There are eight daily offices that the brothers pray here at the monastery: Mattins, Lauds, Prime, Terce, Sext, None, Vespers, and Compline. In 1549/1552, the first two editions of the Book of Common Prayer were released and it was through the edits of Thomas Cranmer that these offices were combined and simplified, with Mattins, Lauds, and Prime becoming what we know as Morning Prayer. All that to say—“When in Rome…” I am a happy heretic!, but I knew exactly what I was doing this morning.
The combining and shortening of the services may seem like cheating or even laziness to some, but I can see a great deal of wisdom in it as well. To pray the eight services as the monks do takes between five and six hours a day. That may work for those who have dedicated their lives to the work of prayer, but for those that must plant the fields, build the houses, work in hospitals… those things that all the rest of the world does in order to keep the world going… five to six hours a day in church just wouldn’t work. I suppose the hope is that everyone would simply say, “Prayer is more important and to heck with work,” but that’s not the way we roll. (I am reminded of 2 Thessalonians 3:10b) Instead, we would skip the prayer all together and do the other, which points to the wisdom of the combining and shortening of the services. Even as a priest, I don’t know that I could pull off five to six hours of prayer a day (maybe I should be), but I can give one to two hours a day with Morning, Noonday, Evening, and Compline. And, as I mentioned the other day, I may not be able to pray a fifteen decade Rosary everyday, but I can pray one that is five decades. Are we saying that prayer is not important or even less important than it should be? I don’t think so. The Book of Common Prayer has been around for five centuries and our Anglican tradition has produced some remarkable saints. A retreat like this is VERY good for the soul. It allows freedom to simply be with God without the external pressures of the world, but I believe God wants most of us out in the mix, not only doing the work of prayer, but doing the works of mercy, charity, and fulfilling the other duties of state. The Apostle Paul tells us that we are one body and that there are many gifts: the brothers here exercise those gifts in one way and we—outside the walls and the cloisters—exercise the gifts God has blessed us with. It is together that we form the Body of Christ.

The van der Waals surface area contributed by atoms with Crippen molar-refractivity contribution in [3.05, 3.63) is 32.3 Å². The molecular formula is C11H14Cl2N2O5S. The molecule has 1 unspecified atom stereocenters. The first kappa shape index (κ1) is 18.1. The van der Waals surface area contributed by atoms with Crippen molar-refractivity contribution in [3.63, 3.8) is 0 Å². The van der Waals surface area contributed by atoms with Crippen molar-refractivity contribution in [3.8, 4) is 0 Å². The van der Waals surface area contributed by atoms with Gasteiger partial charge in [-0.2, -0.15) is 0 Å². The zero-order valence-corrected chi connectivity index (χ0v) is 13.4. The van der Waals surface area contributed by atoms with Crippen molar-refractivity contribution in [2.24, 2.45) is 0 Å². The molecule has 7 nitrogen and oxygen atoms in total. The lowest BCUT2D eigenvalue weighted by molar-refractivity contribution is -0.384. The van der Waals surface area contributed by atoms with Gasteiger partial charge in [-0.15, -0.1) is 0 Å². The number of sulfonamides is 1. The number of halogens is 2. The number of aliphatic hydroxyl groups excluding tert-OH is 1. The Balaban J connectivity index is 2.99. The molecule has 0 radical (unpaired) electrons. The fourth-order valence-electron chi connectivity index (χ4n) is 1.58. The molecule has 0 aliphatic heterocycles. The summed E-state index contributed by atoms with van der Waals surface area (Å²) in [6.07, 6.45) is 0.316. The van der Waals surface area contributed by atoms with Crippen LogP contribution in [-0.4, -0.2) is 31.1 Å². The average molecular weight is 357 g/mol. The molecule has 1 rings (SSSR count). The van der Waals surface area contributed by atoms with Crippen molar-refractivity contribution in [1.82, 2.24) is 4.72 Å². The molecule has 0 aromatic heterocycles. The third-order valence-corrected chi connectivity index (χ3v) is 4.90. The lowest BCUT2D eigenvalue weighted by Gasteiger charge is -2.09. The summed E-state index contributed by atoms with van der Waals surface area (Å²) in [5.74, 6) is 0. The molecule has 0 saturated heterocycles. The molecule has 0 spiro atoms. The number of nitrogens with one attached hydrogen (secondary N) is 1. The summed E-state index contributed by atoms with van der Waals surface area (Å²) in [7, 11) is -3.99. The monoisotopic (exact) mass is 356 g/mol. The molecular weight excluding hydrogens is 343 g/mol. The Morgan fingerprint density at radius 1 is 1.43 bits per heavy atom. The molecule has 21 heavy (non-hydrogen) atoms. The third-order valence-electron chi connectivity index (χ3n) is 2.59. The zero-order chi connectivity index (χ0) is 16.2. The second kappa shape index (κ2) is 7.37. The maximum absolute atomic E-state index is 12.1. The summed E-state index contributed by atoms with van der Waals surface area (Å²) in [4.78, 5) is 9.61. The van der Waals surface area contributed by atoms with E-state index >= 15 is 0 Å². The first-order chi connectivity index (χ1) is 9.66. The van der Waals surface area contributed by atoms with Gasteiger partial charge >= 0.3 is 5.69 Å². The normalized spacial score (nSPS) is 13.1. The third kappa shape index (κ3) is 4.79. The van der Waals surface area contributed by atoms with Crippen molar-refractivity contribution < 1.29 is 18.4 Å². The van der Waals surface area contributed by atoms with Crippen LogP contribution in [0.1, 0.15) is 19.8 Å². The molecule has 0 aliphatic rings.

As best I can tell, I am the only person here from Oklahoma. Some of the brothers are from France, California, and other foreign countries and the other nine guests are from Rhode Island, Massachusetts, Iowa, etc. The closest is one fella from Frisco, TX. I was not aware of this, but apparently it is a ‘thing’ to go to all the different monasteries. Many conversations along the lines of, “Have you been to ___ monastery in ___?” “The food in ___ monastery is really good, but they have a full time cook.” I don’t know that I would call them monk groupies, but they do know all the lingo, have the necessary books, and don’t appear to get lost in the services. Perhaps some are shopping around for one they would like to join, but I encountered one who goes from one to the next, working for awhile, then moving onto the next. He has actually travelled the world doing this. Also, the number of visitors at this monastery has increased considerably because of COVID-19. Many of the others have had to close, but Clear Creek has been fortunate so far. With guests coming from so far, I pray that they remain safe.
Apparently me going forward at communion has been a point of contention with some of the other guests (they’ve all figured out that I’m the odd one of the group.) What they did not realize until yesterday is that I have not been receiving (I know the rules), I just go forward for a blessing. Some folks get twisted up in their knickers knowing that they can’t receive in an RC church, but it has never bothered me. It is their house, but I am thankful that we offer the bread and the wine, the Body and and the Blood to any who are baptized (being baptized before receiving is a rule I stick with… we’ve all got our limits.)
In the image below, can anyone else hear Madonna singing Vogue? “Strike the pose…”
Next week she is not likely to speak to me. In addition to being left at the Cat Resort for ten days, on Friday she will be neutered, declawed, and chipped. If you see me with scratch marks all over my face, you’ll know that payback is an unhappy Queen. Perhaps I should get her that emerald tiara she’s been pestering me about (would make for a better peace offering than my arm.)
I pray you have joy. I pray you witness the miracles. Blessings.